'Wadjda' Is First Feature Film Shot In Saudi Arabia

Wadjda tells the story of a 10-year-old Saudi girl determined to have a bicycle in a culture that frowns on female riding. Writer-director Haifaa al-Mansour says she wanted to put a human face on the situation of women in Saudi Arabia, where driving is not permitted.

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RENEE MONTAGNE, HOST:

New in theaters this week is a movie described as the first feature shot entirely in Saudi Arabia. It's directed by the country's first woman filmmaker. Los Angeles Times and MORNING EDITION critic Kenneth Turan had to see this.

KENNETH TURAN, BYLINE: "Wadjda" is a remarkable film twice over, and we're fortunate to have it. But it's also hard not to wish the result was even better. "Wadjda" tells the straightforward story of a 10 year old Saudi girl determined to have a bicycle in a culture that frowns on female riding. She lets her young friend Abdullah know that she can't wait to beat him in a race.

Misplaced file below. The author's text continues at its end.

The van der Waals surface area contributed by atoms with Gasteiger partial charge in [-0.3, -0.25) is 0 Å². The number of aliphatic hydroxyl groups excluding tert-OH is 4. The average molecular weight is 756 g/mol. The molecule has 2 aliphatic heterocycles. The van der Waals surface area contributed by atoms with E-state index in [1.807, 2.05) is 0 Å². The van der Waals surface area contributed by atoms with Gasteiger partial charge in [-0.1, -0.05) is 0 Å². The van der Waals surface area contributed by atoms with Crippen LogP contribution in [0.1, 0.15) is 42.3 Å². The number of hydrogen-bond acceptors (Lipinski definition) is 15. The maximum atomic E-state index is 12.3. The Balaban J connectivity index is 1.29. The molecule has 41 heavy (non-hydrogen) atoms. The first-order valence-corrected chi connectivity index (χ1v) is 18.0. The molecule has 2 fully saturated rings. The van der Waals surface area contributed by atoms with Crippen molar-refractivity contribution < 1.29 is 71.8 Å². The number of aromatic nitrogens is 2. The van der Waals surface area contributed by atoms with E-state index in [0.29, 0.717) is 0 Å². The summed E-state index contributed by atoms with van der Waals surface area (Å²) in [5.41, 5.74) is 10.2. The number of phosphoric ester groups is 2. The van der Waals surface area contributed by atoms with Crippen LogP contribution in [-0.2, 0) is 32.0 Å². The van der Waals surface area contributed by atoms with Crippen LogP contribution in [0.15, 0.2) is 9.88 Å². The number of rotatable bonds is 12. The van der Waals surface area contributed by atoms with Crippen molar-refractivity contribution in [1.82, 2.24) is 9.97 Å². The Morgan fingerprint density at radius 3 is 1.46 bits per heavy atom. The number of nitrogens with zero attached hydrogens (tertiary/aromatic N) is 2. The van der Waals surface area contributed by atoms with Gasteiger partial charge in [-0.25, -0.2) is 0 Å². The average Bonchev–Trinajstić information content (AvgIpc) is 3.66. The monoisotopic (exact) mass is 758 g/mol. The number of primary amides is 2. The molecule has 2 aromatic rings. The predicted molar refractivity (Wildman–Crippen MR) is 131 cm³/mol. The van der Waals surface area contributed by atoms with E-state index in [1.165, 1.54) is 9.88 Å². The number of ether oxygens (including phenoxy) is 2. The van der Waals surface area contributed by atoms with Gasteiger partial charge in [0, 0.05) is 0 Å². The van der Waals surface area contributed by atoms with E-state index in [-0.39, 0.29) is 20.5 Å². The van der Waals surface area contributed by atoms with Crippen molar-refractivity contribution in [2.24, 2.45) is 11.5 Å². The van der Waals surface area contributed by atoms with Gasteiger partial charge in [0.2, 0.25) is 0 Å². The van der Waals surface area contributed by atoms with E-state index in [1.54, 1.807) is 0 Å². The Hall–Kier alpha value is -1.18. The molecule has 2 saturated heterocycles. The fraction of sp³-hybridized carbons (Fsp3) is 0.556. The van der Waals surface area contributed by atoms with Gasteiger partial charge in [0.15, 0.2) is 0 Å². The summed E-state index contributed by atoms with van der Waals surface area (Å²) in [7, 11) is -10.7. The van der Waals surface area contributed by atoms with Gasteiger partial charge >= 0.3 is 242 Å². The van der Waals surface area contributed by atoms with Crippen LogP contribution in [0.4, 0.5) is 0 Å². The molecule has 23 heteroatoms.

(SOUNDBITE OF FILM, "WADJDA")

WAAD MOHAMED: (as Wadjda) (speaking in Arabic)

TURAN: Writer-director Haifaa Al Mansour admits telling this particular story was not why she made the film. She wanted to put a human face on the situation of women in Saudi Arabia, where driving is not permitted and second wives are not uncommon.

So while the story of young Wadjda's determination to ride a bike is at times as generic and unsurprising as it sounds, the uniqueness of the film's Riyadh setting and the disturbing nature of its depictions of life for women inside the country, especially Wajda's mother, are completely involving.

Wadjda's parents clearly care for each other but their marriage has not produced a son, and the norms of society are pressuring the father to take a second wife. Wadjda's mother is far from happy about this.

(SOUNDBITE OF FILM, "WADJDA")

REEM ABDULLAH: (as Mother) (speaking in Arabic)

TURAN: But in this world her options are severely limited. "Wadjda" has its drawbacks and its rebellious young heroine can come off as bratty and rude. But it's important to remember this is a film made by a first time director working under great constraints. The script contains a number of surprises, including a Koran recitation competition, and it gets stronger as it goes along. Despite its flaws, it's heartening to have "Wadjda" around.

STEVE INSKEEP, HOST:

Kenneth Turan reviews movies for MORNING EDITION and the Los Angeles Times.

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